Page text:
Dr. Mercola: Yeah, you cannot buy it.
Dave Asprey: Yeah.
Dr. Mercola: It’s not stable, you cannot buy it. You have to create it yourself, and there’s several different ways to do it. I’ll be talking about it at the Bulletproof Conference, which is the reason why you need to be there! I am so excited. I have never been to the Bulletproof Conference, but I am just ramped up. I cannot wait to go.
Dave Asprey: It’s really cool to have seen biohacking emerging as a field because you were doing it before it had this name and the title. What are all the things you can do, and really one of the pioneers in the field, and so to be able to pull together a group of people from different disciplines to talk about this stuff, so I think you’ll definitely turns some heads with what you have to say there because I’m pretty excited. This is one of those big things.
Dr. Mercola: Yeah. Now, the other big thing that we’ll explain more in depth at the conference, Dave has been gracious enough to give me two segments, so I’ll have close to two hours there, which is great, is molecular hydrogen.
Dave Asprey: Yes.
Dr. Mercola: Dave has knew about this for a while. In fact, he met the leader in the field, at least in the United States, which is Tyler LaBaron, a youngster, 29-years-old, who can deadlift 450 pounds and run a 220 marathon. Yes, I did not mistake, say that incorrectly, 220.
Dave Asprey: In fact, it was Tyler … If you subscribe to the Dave Asprey Biohacking Blogs every quarter, I put together a bunch of neat stuff you haven’t heard of, I put it in a box and ship it to you. You can go to biohacked.com. That’s bio H-A-C-K-E-D dotcom. You can subscribe.
You would’ve received some of these hydrogen tablets, I think two boxes ago, because the cutting-edge stuff, I always put it in there and you get it. You don’t know what you’re going to get, but it’s really cool.
Dr. Mercola: It helps if you know what it is so you know how to use it.
Dave Asprey: No, I tell people how to use it, but the idea is I curate all the good stuff, and so people who are super into Bulletproof, they-
Dr. Mercola: Good idea.
Dave Asprey: Essentially, they save a couple hundred dollars. I send them $200-300 worth of stuff for $100 bucks, and I pick out the good stuff. That’s Biohacked.com.
Dr. Mercola: That sounds like a great deal. I’m going to have to get on that list.
Dave Asprey: It’s a lot of work, to be honest, but I’ll send you the box, for sure. Curated in the box, but it’s fun because all the toys I give-
Dr. Mercola: Yeah, yeah. That’s great. That’s a great thing.
Dave Asprey: There’s probably 2,000 listening who know about this.
Dr. Mercola: Yeah. Or at least been exposed to, but if you haven’t, Tyler LaBaron, L-A-B-A-R-O-N, just type in that and molecular hydrogen. He has his own website, molecularhydrogenfoundation.org, which is a crazy long name.
Dave Asprey: 800 studies on his website about hydrogen.
Dr. Mercola: Yeah, it’s really good. Just type it in YouTube so you can listen to some of this lectures. That’s where you’ll get it because he’s got more time than I do right here. Essentially, it is the summary, the cliff note version is that it’s molecular hydrogen, which is two atoms of hydrogen, the smallest molecule in the universe that can defuse across any cell membrane, has no polarity, is a neutral molecule and gets in there instantly, is a selective, it’s probably the best antioxidant known to man, it’s a selective antioxidant that does … We talked about this earlier, there’s a baseline level of normal valuable important biological free radicals, and if we lower that, we are heading for trouble.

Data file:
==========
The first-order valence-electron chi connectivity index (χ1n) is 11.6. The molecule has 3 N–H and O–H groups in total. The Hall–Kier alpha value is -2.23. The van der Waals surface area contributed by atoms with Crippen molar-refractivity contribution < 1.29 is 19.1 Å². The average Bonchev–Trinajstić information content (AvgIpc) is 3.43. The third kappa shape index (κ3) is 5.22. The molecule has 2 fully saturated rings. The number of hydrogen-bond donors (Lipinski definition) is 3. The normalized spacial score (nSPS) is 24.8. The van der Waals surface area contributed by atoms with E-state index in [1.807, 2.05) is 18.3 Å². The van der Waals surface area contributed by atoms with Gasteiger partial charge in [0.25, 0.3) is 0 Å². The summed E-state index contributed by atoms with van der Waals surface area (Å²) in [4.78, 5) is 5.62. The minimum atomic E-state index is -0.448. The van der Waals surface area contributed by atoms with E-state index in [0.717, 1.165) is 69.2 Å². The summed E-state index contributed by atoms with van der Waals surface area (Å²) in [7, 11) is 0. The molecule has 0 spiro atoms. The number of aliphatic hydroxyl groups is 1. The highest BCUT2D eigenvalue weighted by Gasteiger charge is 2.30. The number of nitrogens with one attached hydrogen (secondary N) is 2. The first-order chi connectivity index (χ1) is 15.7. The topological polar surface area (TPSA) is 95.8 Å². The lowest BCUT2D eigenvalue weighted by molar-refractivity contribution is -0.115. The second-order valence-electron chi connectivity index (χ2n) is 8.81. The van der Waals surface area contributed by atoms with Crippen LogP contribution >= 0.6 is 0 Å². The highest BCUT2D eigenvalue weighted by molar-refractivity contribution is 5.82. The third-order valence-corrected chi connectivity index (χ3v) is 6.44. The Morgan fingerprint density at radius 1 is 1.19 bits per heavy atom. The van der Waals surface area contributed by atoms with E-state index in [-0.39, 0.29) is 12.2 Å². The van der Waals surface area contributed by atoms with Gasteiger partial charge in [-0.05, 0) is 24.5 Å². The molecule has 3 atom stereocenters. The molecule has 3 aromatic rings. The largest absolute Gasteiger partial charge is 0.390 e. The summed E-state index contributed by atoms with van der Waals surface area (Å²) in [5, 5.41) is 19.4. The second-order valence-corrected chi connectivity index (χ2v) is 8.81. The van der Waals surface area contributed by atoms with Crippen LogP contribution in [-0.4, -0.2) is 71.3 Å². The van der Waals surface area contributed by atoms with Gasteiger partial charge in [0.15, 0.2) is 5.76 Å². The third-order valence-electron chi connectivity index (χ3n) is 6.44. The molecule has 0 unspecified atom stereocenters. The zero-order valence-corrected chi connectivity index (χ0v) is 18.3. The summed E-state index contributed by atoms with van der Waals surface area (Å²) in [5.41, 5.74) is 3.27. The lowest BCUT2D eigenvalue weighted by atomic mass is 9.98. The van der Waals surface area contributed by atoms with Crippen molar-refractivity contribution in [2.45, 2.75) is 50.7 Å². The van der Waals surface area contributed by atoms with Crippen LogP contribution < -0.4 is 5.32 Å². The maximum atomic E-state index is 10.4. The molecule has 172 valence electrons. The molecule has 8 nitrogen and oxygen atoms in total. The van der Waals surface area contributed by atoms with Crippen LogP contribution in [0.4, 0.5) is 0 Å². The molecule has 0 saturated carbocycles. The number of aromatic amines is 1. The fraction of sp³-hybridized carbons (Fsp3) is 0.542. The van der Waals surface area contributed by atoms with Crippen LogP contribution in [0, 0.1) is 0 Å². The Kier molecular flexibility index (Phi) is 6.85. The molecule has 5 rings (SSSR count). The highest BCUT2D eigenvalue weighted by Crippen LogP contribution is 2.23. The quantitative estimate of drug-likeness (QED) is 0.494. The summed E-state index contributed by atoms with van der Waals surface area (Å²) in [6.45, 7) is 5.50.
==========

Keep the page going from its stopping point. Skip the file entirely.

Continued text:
Dave Asprey: I’m sorry. There’s some supplements you can take that turn off free radical production in the cells, and-
Dr. Mercola: Dangerous.
Dave Asprey: Oh, my God. You take those for two days and you want to die. You can’t pick your arm up. It’s horrible.
Dr. Mercola: You need free radicals.
Dave Asprey: Yeah, they’re important.
Dr. Mercola: What you don’t need is excessive free radicals that-
Dave Asprey: Or the wrong ones.
Dr. Mercola: Or the wrong ones. This is precisely what molecular hydrogen does, and they’ve done the studies. I’ll show you the slide when I’m there. The baseline free radicals is here and a hydrogen at the same level, and then they expose a group of animals to high dose ionizing radiation-
Dave Asprey: Bad stuff.
Dr. Mercola: … which can … This is a real interesting fact, the ionizing radiation has enough energy because it is shorter waves. By itself, the energy in those waves will break the [inaudible] bonds in DNA. Cause single [dopus gender] breaks. This is a not well-known fact, is that that is not what causes the majority of the DNA breakage. What causes it?
Dave Asprey: Peroxynitrite.
Dr. Mercola: Yes. Pre-radical damage. Oxidative stress. That causes it. Actually, in most instances, now if you get a nuclear reaction exposure like Hiroshima or something, then you’re going to be dead, yes. That’s deadly, but in most cases, the microwave radiation exposure is more dangerous than X-rays.
Dave Asprey: Interesting.
Dr. Mercola: More dangerous than X-rays.
Dave Asprey: Because of the oxidative stress, it-
Dr. Mercola: Yes.
Dave Asprey: … creates [crosstalk].
Dr. Mercola: It’s the oxidative stress.
Dave Asprey: Because the [crosstalk].